Oswald Copplepot makes his stand.
As much as Tom King’s Batman run has found bold, ambitious new ways of highlighting the wounded man beneath the costume, it’s also worked wonders on several major and minor Bat-villains. The sad saga of Kite-Man in “The War of Jokes and Riddles” stands out as one clear example. There’s also the portrayal of Selina Kyle as a tragic mirror to Batman who sacrifices their romance for the greater good or Bane as a man whose fleeting dance with inner peace is shattered by the Dark Knight. With this newest story arc, it’s clear King and artist Mikel Janin are turning their attention to Penguin. And so far, the results are promising.
When last Penguin was seen in this series, he was revealed to be a member of Bane’s secret cabal, helping the villainous mastermind orchestrate his grand plot against Batman. This issue delves deeper into that alliance and Oswald Cobblepot’s motivations for allying with Bane. Needless to say, it’s not an altogether stable arrangement, and Penguin quickly emerges as a self-interested neutral agent in this deepening war between Batman and Bane.
King’s take on Penguin is somewhat risky. It’s all too easy to go overboard when it comes to humanizing this character and trying to justify his sadistic actions. There are a couple questionable storytelling choices in this issue. For one thing, King depicts Penguin as a frequent resident of Arkham Asylum, despite the fact that he’s traditionally depicted as one of the few Batman villains who’s perfectly sane. Then there’s the reveal that Penguin is motivated by his love for a recently deceased prostitute named Penny. It’s hard not to think back to the one-shot special Joker’s Asylum: Penguin #1, which explored how Penguin’s obsessive love inevitably devolves into a toxic desire for control. That darker take, frankly, is more plausible than this tender, sentimental look at a man mourning the loss of the one woman who accepted him for who he is.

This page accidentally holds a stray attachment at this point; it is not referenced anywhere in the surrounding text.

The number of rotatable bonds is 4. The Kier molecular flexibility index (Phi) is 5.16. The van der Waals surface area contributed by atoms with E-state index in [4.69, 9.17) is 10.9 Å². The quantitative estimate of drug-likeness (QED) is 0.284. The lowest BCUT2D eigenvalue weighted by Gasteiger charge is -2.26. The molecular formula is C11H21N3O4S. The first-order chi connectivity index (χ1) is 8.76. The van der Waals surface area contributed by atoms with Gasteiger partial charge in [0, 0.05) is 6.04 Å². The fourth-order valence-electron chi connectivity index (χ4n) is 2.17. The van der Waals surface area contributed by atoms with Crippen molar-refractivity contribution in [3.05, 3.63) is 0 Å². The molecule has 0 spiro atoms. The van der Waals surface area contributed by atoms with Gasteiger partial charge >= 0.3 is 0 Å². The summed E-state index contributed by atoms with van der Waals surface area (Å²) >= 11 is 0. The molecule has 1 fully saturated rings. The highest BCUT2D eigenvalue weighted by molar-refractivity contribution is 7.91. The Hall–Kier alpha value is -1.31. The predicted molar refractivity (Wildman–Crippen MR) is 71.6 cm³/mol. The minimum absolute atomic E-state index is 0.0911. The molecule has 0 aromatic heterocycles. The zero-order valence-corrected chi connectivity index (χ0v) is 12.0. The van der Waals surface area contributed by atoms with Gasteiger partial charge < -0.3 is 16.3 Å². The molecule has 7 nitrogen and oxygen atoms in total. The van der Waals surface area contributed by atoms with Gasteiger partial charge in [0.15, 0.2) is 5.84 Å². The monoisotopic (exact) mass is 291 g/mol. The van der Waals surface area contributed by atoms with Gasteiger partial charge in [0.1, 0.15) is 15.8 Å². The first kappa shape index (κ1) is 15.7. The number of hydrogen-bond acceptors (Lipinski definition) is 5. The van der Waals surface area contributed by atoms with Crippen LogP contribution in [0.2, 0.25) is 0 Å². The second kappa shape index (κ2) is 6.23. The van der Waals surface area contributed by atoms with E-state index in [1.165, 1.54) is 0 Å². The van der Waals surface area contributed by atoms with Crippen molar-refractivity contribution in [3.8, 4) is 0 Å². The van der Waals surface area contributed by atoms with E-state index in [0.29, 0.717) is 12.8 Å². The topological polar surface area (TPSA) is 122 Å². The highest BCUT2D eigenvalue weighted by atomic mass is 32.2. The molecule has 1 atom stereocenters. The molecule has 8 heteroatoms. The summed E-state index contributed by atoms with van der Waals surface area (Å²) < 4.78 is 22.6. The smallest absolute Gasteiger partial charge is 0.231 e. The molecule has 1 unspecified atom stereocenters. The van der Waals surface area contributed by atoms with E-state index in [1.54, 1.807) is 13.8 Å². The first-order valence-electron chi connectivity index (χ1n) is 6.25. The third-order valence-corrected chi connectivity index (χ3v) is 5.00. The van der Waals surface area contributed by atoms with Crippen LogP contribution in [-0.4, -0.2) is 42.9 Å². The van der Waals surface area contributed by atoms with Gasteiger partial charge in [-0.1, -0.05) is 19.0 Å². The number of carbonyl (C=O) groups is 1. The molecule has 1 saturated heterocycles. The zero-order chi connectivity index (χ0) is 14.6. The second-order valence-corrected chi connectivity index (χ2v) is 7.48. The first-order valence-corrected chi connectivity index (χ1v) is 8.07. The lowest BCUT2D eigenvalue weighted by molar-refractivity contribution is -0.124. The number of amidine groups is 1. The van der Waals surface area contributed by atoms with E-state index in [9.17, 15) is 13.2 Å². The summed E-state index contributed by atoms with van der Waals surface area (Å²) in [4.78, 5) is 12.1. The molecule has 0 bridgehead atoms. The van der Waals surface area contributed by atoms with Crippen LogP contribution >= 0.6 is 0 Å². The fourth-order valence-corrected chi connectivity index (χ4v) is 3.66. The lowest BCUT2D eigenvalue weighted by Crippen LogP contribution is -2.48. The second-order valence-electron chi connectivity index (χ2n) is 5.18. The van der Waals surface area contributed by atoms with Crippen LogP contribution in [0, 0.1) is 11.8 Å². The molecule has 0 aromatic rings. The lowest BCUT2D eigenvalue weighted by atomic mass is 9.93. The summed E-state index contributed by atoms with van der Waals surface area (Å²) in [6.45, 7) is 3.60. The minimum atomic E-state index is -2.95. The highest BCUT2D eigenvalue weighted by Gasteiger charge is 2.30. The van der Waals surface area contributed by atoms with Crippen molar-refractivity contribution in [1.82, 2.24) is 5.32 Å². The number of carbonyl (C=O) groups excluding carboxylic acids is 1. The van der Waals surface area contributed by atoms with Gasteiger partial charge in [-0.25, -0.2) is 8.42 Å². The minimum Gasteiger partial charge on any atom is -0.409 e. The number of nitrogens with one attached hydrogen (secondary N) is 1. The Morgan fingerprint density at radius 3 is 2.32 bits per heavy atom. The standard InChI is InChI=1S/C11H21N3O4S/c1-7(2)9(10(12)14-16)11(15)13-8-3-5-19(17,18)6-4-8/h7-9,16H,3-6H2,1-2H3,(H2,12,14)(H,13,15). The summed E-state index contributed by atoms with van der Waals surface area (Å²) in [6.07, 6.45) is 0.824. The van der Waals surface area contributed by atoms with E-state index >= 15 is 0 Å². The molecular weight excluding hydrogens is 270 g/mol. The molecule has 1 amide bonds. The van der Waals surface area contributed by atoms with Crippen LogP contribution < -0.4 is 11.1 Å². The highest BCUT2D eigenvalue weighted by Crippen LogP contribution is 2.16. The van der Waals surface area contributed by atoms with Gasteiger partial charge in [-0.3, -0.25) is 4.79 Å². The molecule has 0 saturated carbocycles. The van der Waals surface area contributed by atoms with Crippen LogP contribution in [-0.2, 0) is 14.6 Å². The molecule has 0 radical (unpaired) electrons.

That all being said, Penguin is a pretty malleable character. One need only look at how much his characterization varies in projects like Gotham, Batman Returns and the Arkham games to appreciate that. King’s more sentimental approach to the villain may be a bit of a stretch, but the script sells the idea all the same. You can’t help but sympathize with Cobblepot as he mourns and quietly fumes over his miserable lot in the life. King’s decision to insert a Shakespeare poem about the loss of idealized love helps enhance the tragic tone of this issue and Penguin’s role in the conflict.
There’s also a terrific sense of tension driving this issue. King touches base with Batman following his recent ordeals, subtly but clearly portraying him as a hero beginning to crack under the weight of so much trauma. The fact that this issue acknowledges the loss of Dick Grayson certainly puts it one up over the past couple chapters. And as the conflict grows, King and Janin build to a dramatic crescendo that leaves readers questioning whether even that tragedy was a prelude to something even worse for Bruce Wayne.
This series is rarely better than when Janin and colorist Jordie Bellaire are at the helm. Janin’s presence here is greatly appreciated given the moody, introspective nature of the script. Apart from Mitch Gerads, no artist on this series seems to air as well with King for those sorts of stories. It helps that Janin is able to shake up the series’ general storytelling approach. As much as King put the nine-panel grid to good use, it’s always good to shake up the formula and experiment. That’s something Janin does frequently here, alternating between tight, structured panels, more free-form layouts and big splash images. It’s also worth noting that this is janin’s first chance to draw Batman in his classic costume. It’s funny how such a minor change can make an already great take look that much better.
Bellaire’s colors are instrumental to this issue’s success. She heightens the mood on every page, bringing moments of energy and excitement to break up the otherwise glum, morose tone of the book. This is the best the series has looked in several months at least.